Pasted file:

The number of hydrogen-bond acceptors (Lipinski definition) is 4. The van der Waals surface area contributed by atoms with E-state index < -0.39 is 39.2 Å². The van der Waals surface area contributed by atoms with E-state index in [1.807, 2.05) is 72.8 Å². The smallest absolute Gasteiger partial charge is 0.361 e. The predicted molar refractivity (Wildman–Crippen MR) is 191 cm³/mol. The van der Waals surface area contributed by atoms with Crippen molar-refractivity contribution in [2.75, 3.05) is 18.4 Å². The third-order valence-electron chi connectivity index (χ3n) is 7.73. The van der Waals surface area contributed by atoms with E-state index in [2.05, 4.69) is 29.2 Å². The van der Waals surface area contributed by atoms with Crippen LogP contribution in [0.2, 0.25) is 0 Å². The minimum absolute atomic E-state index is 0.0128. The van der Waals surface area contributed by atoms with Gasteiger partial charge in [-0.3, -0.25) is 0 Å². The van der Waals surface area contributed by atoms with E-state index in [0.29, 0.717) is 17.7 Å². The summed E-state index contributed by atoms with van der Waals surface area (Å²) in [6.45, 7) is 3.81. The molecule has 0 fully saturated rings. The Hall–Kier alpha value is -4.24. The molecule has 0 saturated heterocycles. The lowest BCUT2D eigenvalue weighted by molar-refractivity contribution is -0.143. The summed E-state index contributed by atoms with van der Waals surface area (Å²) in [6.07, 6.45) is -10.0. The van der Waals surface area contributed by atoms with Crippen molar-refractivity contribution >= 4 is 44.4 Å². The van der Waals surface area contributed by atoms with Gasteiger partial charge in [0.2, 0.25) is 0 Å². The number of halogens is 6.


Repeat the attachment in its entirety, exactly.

The number of hydrogen-bond acceptors (Lipinski definition) is 4. The van der Waals surface area contributed by atoms with E-state index < -0.39 is 39.2 Å². The van der Waals surface area contributed by atoms with E-state index in [1.807, 2.05) is 72.8 Å². The smallest absolute Gasteiger partial charge is 0.361 e. The predicted molar refractivity (Wildman–Crippen MR) is 191 cm³/mol. The van der Waals surface area contributed by atoms with Crippen molar-refractivity contribution in [2.75, 3.05) is 18.4 Å². The third-order valence-electron chi connectivity index (χ3n) is 7.73. The van der Waals surface area contributed by atoms with E-state index in [2.05, 4.69) is 29.2 Å². The van der Waals surface area contributed by atoms with Crippen LogP contribution in [0.2, 0.25) is 0 Å². The minimum absolute atomic E-state index is 0.0128. The van der Waals surface area contributed by atoms with Gasteiger partial charge in [-0.3, -0.25) is 0 Å². The van der Waals surface area contributed by atoms with E-state index in [0.29, 0.717) is 17.7 Å². The summed E-state index contributed by atoms with van der Waals surface area (Å²) in [6.45, 7) is 3.81. The molecule has 0 fully saturated rings. The Hall–Kier alpha value is -4.24. The molecule has 0 saturated heterocycles. The lowest BCUT2D eigenvalue weighted by molar-refractivity contribution is -0.143. The summed E-state index contributed by atoms with van der Waals surface area (Å²) in [6.07, 6.45) is -10.0. The van der Waals surface area contributed by atoms with Crippen molar-refractivity contribution >= 4 is 44.4 Å². The van der Waals surface area contributed by atoms with Gasteiger partial charge in [0.2, 0.25) is 0 Å². The number of halogens is 6.